fieldset .l span {width:3em;display:-moz-inline-box;display:inline-block;}

Last words

You might want to fix some stuff in some browsers so everything aligns nice. The techinque used is derived from the multi-unit any-order column layout by Eric Meyer as it opens your mind on how to use multiple units in a single layout without fuss. I’ve tried all the browsers I have on my dev machine and I’m not saying it works everywhere. If you find a browser where it doesn’t post a comment; if you find a better way of doing things also post a comment.

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Developing for Opera

Thursday, July 16th, 2009

I’ve recently put a lot of time into Zemanta stuff working in Opera. There are a few things I’ve noticed that really bother me as a developer when developing for Opera.

OperaImage via Wikipedia
  1. The easiest way to be sure you’re getting a non cached file is to actually have it open in a tab and reload that tab. Emptying the cache does not seems to work as I’ve found out while caught in an alert loop.[1]

  2. I found the “don’t run scripts on this page anymore” checkbox in the alert box fascinating, but less so after I clicked it and couldn’t find a way to turn scripts back on for that specific page. Fortunately restarting the browser did the job.

  3. We load a loader.js that in turn loads other Javascript and CSS files. Unfortunately it seems I have to manually load these files in tabs in order to get them to work – even though I can see them in Dragonfly when I click them they seem to be blank. When I reload, the content appears. After that they work as expected. But even then I don’t see them loaded in the Network tab of Dragonfly.

  4. Can’t get the CSS loaded from a script to work. I don’t have any ideas, they just don’t work. I don’t see them in Dragonfly network tab (but I don’t see Javascript files either and they work).

  5. When using Dragonfly I cannot get out of the inspect DOm mode so I can’t use the site to do something while watching what is happening in the DOM – what you must do is switch to a different tab, do your stuff and then switch back.

  6. When you look at errors on a WordPress page Opera spits out loads of “-… is an unknown property” – thanks very much but properties that start with a – are supposed to be unknown to most of the browsers as they are vendor specific. This means that finding the error you’re looking for is much more difficult than it should be.

What I really hate the most when working with Opera is the lack of information about what is going on. They’ve added some really nice features in the recent releases but it is still quite far away from being a browser that people develop for. In this way it is sort of similar to IE but IE is a must and Opera isn’t…

If any of these are my mistakes I’d be glad if someone set me straight and taught me to use Opera as a developer. I bet others would too.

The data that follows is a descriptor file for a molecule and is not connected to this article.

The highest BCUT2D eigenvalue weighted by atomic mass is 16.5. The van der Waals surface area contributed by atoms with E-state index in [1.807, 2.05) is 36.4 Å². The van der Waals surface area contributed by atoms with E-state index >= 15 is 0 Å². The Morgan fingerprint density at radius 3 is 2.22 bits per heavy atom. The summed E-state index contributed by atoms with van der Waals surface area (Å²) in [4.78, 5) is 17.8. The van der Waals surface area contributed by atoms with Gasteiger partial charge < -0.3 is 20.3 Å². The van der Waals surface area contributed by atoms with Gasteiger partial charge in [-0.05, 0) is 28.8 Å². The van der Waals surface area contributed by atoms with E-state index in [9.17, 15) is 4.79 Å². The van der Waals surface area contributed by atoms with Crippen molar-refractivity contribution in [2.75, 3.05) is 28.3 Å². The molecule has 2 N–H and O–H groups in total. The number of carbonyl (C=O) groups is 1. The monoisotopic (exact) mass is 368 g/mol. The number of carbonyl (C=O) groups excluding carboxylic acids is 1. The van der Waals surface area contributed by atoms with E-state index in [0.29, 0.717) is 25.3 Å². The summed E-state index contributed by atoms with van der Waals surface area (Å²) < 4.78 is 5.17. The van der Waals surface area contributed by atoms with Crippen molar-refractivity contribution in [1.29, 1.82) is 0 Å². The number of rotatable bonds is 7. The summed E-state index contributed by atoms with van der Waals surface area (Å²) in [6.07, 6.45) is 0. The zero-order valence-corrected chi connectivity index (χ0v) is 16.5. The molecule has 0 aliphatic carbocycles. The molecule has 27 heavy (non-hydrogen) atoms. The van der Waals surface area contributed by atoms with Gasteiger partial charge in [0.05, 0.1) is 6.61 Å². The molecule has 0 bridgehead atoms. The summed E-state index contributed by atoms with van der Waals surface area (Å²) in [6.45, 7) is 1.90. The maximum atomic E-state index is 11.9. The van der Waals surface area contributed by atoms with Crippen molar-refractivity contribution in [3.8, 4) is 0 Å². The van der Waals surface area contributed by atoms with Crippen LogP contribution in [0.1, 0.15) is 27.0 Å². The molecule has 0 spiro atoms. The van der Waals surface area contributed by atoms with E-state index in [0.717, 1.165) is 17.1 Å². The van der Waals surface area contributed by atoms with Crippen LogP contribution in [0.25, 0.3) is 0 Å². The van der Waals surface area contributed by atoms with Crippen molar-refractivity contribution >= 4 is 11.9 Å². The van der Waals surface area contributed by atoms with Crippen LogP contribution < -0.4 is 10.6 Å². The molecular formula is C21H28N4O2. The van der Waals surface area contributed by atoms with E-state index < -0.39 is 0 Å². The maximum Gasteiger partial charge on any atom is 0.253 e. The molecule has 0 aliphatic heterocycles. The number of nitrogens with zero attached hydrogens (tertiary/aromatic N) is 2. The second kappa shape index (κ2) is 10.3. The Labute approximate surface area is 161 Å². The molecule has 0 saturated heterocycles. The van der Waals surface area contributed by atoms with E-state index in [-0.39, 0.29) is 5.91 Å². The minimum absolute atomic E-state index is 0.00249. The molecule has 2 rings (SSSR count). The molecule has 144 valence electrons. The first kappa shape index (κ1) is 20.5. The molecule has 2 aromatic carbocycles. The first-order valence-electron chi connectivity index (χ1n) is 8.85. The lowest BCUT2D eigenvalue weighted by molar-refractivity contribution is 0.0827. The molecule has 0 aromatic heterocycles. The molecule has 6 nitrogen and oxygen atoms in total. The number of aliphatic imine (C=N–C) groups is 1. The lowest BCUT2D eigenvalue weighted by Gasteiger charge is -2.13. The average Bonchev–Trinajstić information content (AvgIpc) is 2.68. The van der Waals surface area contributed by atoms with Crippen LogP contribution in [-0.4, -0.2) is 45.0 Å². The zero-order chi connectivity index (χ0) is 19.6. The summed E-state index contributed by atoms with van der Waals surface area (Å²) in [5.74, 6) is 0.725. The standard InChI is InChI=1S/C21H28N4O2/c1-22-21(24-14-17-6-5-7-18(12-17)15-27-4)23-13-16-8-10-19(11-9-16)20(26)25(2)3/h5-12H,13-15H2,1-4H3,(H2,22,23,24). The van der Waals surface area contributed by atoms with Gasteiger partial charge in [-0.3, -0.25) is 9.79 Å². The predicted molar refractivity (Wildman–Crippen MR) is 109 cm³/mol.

1. When you have a loop that alerts something and you keep getting the alert – the only way of getting out is removing the alert from code, emptying cache and trying to hit reload between alerts. In Opera this does not seem to work as the only way to get the new file is to reload the file and you can’t do that between alerts. back
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Speaking about the web of data

Wednesday, February 25th, 2009

Today at 19:00 CET I’ll be speaking at a local web meet-up about the web of data. There’ll be a live feed of the talk available and since I’ll be speaking in English you can tune it. This is a quick translation of the abstract posted on Slovenian sites:

Numerous services are emerging on the web that provide data in a computer friendly form through APIs, microformats, feeds,… Even your blog is actually a database as it syndicates its content via feeds and new posts trigger a ping you can subscribe to.

This fact opens new ways of collaboration – so called mash-ups, but this isn’t really a new concept. What’s new about it is the fact that we don’t use this word anymore as all the new services are some sort of a mash-up leveraging existing services. But accessing data is not the only way to leveraging these services – it’s becoming increasingly easy to create an application that lives in other applications without their approval through browser extensions and bookmarklets.

Marko Mrdjenovič from Zemanta will talk about what you can do to make your site more mash-up friendly and why that’s becoming increasingly important. As a developer I’ll also present what options you have and give a few tips on what to do and what to avoid when developing these kind of apps.

If you have any questions during the talk use twitter to tell me and I’ll try to answer them. Or put them in the comments.

Update: The video is now online. It’s in English so go watch it and tell me what you think.

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Thursday, February 19th, 2009

There’s a really small probability that someone might need something like this but I did and I’d like to share it.

At Zemanta we have a few different ways of loading our scripts and we cannot always control when they do. The Firefox extension will load the scripts on DOM ready, WordPress plugin will load them somewhere in the middle of the HTML, Drupal and MovableType plugins will load them in the head and IE extension will load them sometime while loading the page.